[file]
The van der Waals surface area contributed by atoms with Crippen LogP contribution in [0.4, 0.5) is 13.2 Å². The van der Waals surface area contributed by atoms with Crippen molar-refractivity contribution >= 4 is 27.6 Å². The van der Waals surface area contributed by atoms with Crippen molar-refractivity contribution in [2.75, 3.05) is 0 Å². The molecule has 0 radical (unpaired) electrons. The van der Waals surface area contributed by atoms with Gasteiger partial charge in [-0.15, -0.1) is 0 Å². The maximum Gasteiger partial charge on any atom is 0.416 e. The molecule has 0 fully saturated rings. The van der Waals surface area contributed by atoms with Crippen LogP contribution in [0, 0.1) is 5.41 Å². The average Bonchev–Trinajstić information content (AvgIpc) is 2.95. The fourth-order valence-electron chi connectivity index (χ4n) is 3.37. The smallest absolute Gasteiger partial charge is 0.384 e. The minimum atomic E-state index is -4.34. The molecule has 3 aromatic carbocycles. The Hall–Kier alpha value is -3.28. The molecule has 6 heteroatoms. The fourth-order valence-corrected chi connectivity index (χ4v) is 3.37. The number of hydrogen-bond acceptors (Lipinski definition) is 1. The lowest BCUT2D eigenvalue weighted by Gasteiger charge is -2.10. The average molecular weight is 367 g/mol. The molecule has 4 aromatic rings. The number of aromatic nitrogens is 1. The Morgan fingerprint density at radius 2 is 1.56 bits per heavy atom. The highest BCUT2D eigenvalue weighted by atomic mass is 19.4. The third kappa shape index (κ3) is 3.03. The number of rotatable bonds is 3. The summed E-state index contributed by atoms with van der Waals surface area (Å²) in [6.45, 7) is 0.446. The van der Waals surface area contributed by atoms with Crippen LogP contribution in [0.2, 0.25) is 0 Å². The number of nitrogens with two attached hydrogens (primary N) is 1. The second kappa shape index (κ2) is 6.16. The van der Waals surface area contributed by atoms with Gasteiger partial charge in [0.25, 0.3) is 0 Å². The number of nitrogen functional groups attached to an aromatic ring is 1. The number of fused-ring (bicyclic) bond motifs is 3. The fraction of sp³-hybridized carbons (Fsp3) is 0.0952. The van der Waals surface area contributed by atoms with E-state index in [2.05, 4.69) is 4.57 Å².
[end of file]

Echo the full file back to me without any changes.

The van der Waals surface area contributed by atoms with Crippen LogP contribution in [0.4, 0.5) is 13.2 Å². The van der Waals surface area contributed by atoms with Crippen molar-refractivity contribution >= 4 is 27.6 Å². The van der Waals surface area contributed by atoms with Crippen molar-refractivity contribution in [2.75, 3.05) is 0 Å². The molecule has 0 radical (unpaired) electrons. The van der Waals surface area contributed by atoms with Gasteiger partial charge in [-0.15, -0.1) is 0 Å². The maximum Gasteiger partial charge on any atom is 0.416 e. The molecule has 0 fully saturated rings. The van der Waals surface area contributed by atoms with Crippen LogP contribution in [0, 0.1) is 5.41 Å². The average Bonchev–Trinajstić information content (AvgIpc) is 2.95. The fourth-order valence-electron chi connectivity index (χ4n) is 3.37. The smallest absolute Gasteiger partial charge is 0.384 e. The minimum atomic E-state index is -4.34. The molecule has 3 aromatic carbocycles. The Hall–Kier alpha value is -3.28. The molecule has 6 heteroatoms. The fourth-order valence-corrected chi connectivity index (χ4v) is 3.37. The number of hydrogen-bond acceptors (Lipinski definition) is 1. The lowest BCUT2D eigenvalue weighted by Gasteiger charge is -2.10. The average molecular weight is 367 g/mol. The molecule has 4 aromatic rings. The number of aromatic nitrogens is 1. The Morgan fingerprint density at radius 2 is 1.56 bits per heavy atom. The highest BCUT2D eigenvalue weighted by atomic mass is 19.4. The third kappa shape index (κ3) is 3.03. The number of rotatable bonds is 3. The summed E-state index contributed by atoms with van der Waals surface area (Å²) in [6.45, 7) is 0.446. The van der Waals surface area contributed by atoms with Crippen LogP contribution in [0.2, 0.25) is 0 Å². The number of nitrogens with two attached hydrogens (primary N) is 1. The second kappa shape index (κ2) is 6.16. The van der Waals surface area contributed by atoms with Gasteiger partial charge in [0.25, 0.3) is 0 Å². The number of nitrogen functional groups attached to an aromatic ring is 1. The number of fused-ring (bicyclic) bond motifs is 3. The fraction of sp³-hybridized carbons (Fsp3) is 0.0952. The van der Waals surface area contributed by atoms with E-state index in [2.05, 4.69) is 4.57 Å².